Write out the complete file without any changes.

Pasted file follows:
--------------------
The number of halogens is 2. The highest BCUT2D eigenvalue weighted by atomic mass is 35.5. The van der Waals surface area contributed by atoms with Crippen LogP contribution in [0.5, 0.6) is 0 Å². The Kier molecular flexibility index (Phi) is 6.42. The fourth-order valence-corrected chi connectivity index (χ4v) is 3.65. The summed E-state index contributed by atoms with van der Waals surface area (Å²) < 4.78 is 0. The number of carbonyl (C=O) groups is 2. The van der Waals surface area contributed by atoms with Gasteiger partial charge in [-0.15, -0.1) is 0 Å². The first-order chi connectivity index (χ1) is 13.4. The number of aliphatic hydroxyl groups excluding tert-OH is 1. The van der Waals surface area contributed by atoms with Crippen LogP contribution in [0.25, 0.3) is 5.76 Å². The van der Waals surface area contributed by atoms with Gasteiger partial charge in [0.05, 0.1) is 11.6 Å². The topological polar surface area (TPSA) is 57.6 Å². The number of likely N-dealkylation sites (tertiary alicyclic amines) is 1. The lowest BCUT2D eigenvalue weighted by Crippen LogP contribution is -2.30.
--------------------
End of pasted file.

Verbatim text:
The number of halogens is 2. The highest BCUT2D eigenvalue weighted by atomic mass is 35.5. The van der Waals surface area contributed by atoms with Crippen LogP contribution in [0.5, 0.6) is 0 Å². The Kier molecular flexibility index (Phi) is 6.42. The fourth-order valence-corrected chi connectivity index (χ4v) is 3.65. The summed E-state index contributed by atoms with van der Waals surface area (Å²) < 4.78 is 0. The number of carbonyl (C=O) groups is 2. The van der Waals surface area contributed by atoms with Gasteiger partial charge in [-0.15, -0.1) is 0 Å². The first-order chi connectivity index (χ1) is 13.4. The number of aliphatic hydroxyl groups excluding tert-OH is 1. The van der Waals surface area contributed by atoms with Crippen LogP contribution in [0.25, 0.3) is 5.76 Å². The van der Waals surface area contributed by atoms with Gasteiger partial charge in [0.05, 0.1) is 11.6 Å². The topological polar surface area (TPSA) is 57.6 Å². The number of likely N-dealkylation sites (tertiary alicyclic amines) is 1. The lowest BCUT2D eigenvalue weighted by Crippen LogP contribution is -2.30.